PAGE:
A free program that has been proven to lower the chances of returning to the hospital means great news for caregivers and family members. If your loved one is in the hospital, or has been in the hospital in the last 30 days, they could be eligible for this free program and you owe it to them and yourself to be aware and use this new resource.
Prempaul Murrhee is the CCTP facilitator consulting for Elder Options and the Gainesville marketing liaison for Greystone Home Health Care.
Elder Options in partnership with UF Health and North Florida Regional Medical Center received funding through the Centers for Medicare and Medicaid (CMS) for a Community-based Care Transitions Program (CCTP). The program is funded for two years with the goal of reducing hospital readmission rates among all Medicare patients by 20%, addressing systemic readmission issues, and bridging the gap between patient, health providers and community services, says Murrhee. The good news is that if the goals of the program are met, the program will be funded for an additional three years.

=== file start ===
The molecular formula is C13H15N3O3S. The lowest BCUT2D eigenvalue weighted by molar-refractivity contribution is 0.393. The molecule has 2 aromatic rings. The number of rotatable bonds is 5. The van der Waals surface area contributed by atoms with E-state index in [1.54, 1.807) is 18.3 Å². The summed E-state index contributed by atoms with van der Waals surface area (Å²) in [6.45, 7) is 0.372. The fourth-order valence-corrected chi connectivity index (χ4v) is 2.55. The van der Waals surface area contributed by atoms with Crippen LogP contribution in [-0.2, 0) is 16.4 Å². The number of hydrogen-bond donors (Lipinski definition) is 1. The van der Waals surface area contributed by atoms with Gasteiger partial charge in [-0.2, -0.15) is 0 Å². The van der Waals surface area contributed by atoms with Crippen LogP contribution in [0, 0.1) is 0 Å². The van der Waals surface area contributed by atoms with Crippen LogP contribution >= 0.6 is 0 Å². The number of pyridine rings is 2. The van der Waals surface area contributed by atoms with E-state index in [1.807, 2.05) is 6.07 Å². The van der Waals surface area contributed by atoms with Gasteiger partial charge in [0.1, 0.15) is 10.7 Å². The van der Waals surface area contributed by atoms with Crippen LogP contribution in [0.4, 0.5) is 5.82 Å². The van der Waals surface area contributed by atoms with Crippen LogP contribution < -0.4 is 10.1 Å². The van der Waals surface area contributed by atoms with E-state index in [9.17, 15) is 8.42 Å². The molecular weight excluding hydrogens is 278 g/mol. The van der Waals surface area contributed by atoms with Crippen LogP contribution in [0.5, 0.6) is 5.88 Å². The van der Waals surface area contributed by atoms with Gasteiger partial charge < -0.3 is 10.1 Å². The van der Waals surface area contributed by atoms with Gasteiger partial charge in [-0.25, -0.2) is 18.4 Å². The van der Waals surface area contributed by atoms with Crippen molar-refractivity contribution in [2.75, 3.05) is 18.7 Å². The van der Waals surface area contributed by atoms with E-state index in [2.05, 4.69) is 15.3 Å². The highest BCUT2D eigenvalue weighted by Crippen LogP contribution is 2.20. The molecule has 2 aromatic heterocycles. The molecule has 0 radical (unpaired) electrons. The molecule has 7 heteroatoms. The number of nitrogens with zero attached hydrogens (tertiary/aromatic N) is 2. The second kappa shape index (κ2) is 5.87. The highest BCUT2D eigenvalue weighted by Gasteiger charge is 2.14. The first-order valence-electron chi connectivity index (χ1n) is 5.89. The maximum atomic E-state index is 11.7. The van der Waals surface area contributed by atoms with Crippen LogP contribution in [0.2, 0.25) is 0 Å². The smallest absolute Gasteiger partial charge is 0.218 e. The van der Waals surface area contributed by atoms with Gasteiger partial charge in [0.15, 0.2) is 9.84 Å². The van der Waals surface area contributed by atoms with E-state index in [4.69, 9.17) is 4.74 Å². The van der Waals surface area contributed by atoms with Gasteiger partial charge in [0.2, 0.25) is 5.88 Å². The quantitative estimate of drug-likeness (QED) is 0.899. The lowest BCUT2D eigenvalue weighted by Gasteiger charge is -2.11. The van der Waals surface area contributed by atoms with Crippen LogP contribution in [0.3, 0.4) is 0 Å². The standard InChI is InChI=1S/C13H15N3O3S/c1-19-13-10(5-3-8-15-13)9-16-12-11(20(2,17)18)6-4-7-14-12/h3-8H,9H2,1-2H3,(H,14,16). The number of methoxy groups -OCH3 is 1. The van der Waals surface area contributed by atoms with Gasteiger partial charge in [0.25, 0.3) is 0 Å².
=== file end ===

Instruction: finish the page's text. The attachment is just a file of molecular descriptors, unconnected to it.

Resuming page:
“The programs also work with a coalition of agencies that include skilled nursing facilities (SNF), home health agencies, health departments and transportation providers among other agencies.” Murrhee said.
Community-based Care Transitions Program is unique in that it works with the patients to actively partake in their own health care needs. To be eligible for the program, a patient must be enrolled in Medicare A and B, discharged from one of the partner hospitals, and reside in one of the following counties: Alachua, Bradford, Columbia, Hamilton, Lafayette, Marion, Putnam, Suwannee, Union, Dixie, Gilchrist or Levy. The program is based off the Care Transition Intervention model developed by Dr. Eric Coleman and involves a transition coach meeting with the patient in the hospital and at their home setting following a discharge from a hospital or skilled nursing facility.
During the visits, the transition coach empowers the patient to do the following: develop a personal health record, perform a medication reconciliation to ensure the patient is able to acquire the needed meds, has a system in place to take their medications, discuss any red-flag warning signs of their condition and ensure there is appropriate follow up with the primary-care provider. The coach will also address any other issues that need attention such as help with accessing needed community based services or small equipment such as providing the patient with blood pressure cuffs, a scale and a pill organizer if they feel that it is needed.
“The program has been in operation for more than a year and has reduced readmissions among patients enrolled within the program by 50%,” Murrhee said.
For more information about CCTP or how to enroll, contact Elder Options at 1-800-963-5337.